Ah... actually not 0 (false), it's returning NULL due to the comparison... but then in the equals case it doesn't matter and in the unequals it does. Editing... –  bobince Dec 2 '09 at 22:09
    
@bobince your solution is very elegant, and correct, however it gives a syntax error in informix 11.5 –  prmatta Dec 3 '09 at 17:19
    
Really? What's the error? Looks like valid ANSI SQL:1992 to me, unless I'm drunk and have missed something. not that I'd ever be drunk on SO, obviously. Hardly ever. Except sometimes. But mostly not. –  bobince Dec 4 '09 at 0:03
    
Doesn't the following work for Informix? where a <> b or nvl(a, 't') <> nvl(b, 't') –  calvinkrishy Dec 16 '09 at 12:25

IBM Informix Dynamic Server has a somewhat peculiar view of booleans for a variety of historical (aka 'bad') reasons. Adapting the idea suggested by @astander, this CASE expression 'works', but I'd be the first to say 'not obvious' (see - I said it before you did!). The setup phase:

create table x(a int, b int);
insert into x values(null, null);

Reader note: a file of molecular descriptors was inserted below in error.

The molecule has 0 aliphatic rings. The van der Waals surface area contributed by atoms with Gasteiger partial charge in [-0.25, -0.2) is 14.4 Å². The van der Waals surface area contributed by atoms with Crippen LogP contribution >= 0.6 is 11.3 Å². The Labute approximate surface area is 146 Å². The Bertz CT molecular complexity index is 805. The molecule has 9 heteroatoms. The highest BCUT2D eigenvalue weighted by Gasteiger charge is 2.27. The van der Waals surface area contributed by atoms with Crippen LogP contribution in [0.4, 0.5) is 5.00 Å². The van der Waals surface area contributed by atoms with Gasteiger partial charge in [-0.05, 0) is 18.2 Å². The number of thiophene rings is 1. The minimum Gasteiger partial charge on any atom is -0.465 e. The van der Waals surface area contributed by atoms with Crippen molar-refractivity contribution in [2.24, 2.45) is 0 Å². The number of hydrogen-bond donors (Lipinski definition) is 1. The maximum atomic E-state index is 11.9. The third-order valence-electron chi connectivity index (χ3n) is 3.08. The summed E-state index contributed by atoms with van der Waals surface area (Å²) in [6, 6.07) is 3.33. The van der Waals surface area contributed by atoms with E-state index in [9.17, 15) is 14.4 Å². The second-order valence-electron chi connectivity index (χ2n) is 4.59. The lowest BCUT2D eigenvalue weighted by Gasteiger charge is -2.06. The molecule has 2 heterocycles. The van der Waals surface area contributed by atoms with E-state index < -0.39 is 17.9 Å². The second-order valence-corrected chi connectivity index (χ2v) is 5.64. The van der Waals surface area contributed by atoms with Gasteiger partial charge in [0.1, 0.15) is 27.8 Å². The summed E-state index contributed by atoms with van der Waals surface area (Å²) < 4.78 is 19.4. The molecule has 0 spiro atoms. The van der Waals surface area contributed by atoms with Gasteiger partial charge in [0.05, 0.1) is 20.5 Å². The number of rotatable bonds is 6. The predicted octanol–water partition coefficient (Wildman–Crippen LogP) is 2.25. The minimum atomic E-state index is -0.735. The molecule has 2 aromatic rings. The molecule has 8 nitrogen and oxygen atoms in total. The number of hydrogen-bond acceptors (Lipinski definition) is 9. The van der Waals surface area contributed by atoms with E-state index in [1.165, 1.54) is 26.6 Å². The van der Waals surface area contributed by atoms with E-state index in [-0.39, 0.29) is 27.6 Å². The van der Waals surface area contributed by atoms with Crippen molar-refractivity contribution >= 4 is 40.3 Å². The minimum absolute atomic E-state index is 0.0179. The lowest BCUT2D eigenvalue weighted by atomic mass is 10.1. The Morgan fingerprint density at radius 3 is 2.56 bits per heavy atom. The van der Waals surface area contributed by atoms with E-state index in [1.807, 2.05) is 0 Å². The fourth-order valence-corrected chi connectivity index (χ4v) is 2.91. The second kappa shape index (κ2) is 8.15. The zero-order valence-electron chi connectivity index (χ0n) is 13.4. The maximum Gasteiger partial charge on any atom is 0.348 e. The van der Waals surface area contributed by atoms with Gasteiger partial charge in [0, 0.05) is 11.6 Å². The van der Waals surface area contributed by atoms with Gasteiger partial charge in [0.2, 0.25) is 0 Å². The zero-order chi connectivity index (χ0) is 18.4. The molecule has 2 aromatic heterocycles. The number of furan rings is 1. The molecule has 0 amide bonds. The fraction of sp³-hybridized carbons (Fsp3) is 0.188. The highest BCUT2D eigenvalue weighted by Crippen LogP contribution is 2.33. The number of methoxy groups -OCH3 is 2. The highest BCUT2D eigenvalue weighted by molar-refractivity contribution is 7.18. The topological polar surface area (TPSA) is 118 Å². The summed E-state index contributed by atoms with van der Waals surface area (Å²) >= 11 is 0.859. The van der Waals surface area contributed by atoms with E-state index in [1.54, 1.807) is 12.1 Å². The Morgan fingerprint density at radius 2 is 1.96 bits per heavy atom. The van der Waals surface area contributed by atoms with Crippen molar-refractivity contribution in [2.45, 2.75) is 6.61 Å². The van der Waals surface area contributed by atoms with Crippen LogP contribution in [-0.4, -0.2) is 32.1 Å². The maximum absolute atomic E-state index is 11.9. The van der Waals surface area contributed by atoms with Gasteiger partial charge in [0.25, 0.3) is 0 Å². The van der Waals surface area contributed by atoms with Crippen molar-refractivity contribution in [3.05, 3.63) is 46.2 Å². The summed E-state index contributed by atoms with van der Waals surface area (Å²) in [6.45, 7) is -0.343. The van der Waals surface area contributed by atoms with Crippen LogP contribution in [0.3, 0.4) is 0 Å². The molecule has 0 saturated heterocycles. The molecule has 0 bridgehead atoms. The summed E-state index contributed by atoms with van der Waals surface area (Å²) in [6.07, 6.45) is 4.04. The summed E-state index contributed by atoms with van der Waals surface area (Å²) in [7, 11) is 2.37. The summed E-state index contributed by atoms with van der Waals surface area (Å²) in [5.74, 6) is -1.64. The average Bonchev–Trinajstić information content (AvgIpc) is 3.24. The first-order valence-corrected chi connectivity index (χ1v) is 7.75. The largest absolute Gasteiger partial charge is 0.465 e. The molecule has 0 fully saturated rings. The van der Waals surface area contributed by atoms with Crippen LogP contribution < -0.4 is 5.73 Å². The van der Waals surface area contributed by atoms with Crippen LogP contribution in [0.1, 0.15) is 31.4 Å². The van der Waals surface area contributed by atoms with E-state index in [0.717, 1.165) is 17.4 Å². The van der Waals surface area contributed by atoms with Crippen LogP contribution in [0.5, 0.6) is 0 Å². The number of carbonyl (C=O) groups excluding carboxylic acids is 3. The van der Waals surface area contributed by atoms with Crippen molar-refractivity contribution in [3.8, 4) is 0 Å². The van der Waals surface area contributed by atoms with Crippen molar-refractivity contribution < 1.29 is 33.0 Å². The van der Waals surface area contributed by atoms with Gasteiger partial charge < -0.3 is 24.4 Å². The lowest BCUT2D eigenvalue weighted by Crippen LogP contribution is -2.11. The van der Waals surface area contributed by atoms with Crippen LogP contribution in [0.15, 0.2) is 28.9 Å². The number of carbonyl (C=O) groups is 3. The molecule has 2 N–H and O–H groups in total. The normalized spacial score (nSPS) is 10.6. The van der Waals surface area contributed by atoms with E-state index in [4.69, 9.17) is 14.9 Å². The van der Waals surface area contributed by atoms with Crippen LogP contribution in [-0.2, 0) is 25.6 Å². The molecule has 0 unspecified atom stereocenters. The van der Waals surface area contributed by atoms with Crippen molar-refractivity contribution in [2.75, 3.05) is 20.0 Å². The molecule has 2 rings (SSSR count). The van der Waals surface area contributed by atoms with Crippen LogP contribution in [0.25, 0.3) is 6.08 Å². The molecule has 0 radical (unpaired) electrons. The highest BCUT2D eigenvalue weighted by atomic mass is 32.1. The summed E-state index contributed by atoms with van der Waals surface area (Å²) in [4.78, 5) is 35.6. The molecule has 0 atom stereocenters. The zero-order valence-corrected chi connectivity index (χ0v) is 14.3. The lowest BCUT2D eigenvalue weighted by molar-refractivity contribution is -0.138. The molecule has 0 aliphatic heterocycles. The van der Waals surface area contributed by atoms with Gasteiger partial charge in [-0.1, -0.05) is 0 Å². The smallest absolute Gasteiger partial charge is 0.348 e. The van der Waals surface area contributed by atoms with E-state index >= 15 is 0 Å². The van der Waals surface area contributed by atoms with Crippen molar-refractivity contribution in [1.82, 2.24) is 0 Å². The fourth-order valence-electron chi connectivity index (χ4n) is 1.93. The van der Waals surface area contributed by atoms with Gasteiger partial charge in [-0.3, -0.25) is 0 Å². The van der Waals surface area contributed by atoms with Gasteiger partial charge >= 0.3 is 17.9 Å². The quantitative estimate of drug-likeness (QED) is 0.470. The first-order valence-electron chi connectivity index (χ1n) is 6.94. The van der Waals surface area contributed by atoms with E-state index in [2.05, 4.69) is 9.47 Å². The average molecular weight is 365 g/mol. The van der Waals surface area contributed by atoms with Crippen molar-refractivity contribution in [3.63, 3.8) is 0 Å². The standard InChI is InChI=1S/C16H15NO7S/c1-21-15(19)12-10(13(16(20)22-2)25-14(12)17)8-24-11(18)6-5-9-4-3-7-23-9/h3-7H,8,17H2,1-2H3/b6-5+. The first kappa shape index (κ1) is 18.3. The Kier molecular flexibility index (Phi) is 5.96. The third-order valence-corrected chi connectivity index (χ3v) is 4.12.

insert into x values(null, 1);
insert into x values(1, null);
insert into x values(1, 1);
insert into x values(1, 2);

The SELECT statement:

SELECT *
  FROM x
  WHERE   CASE
          WHEN a IS NULL AND b IS NULL THEN 'f'::BOOLEAN
          WHEN a IS NULL OR  b IS NULL THEN 't'::BOOLEAN
          WHEN a != b                  THEN 't'::BOOLEAN
          ELSE                              'f'::BOOLEAN
          END
;

The result from this query is:

                 1
      1           
      1          2

Issues:

  • IDS does not recognize FALSE or TRUE or UNKNOWN as keywords.
  • IDS does not recognize boolean expressions such as 'a != b' (or 'a <> b') as such.

Yes, it pains me greatly to have to state this.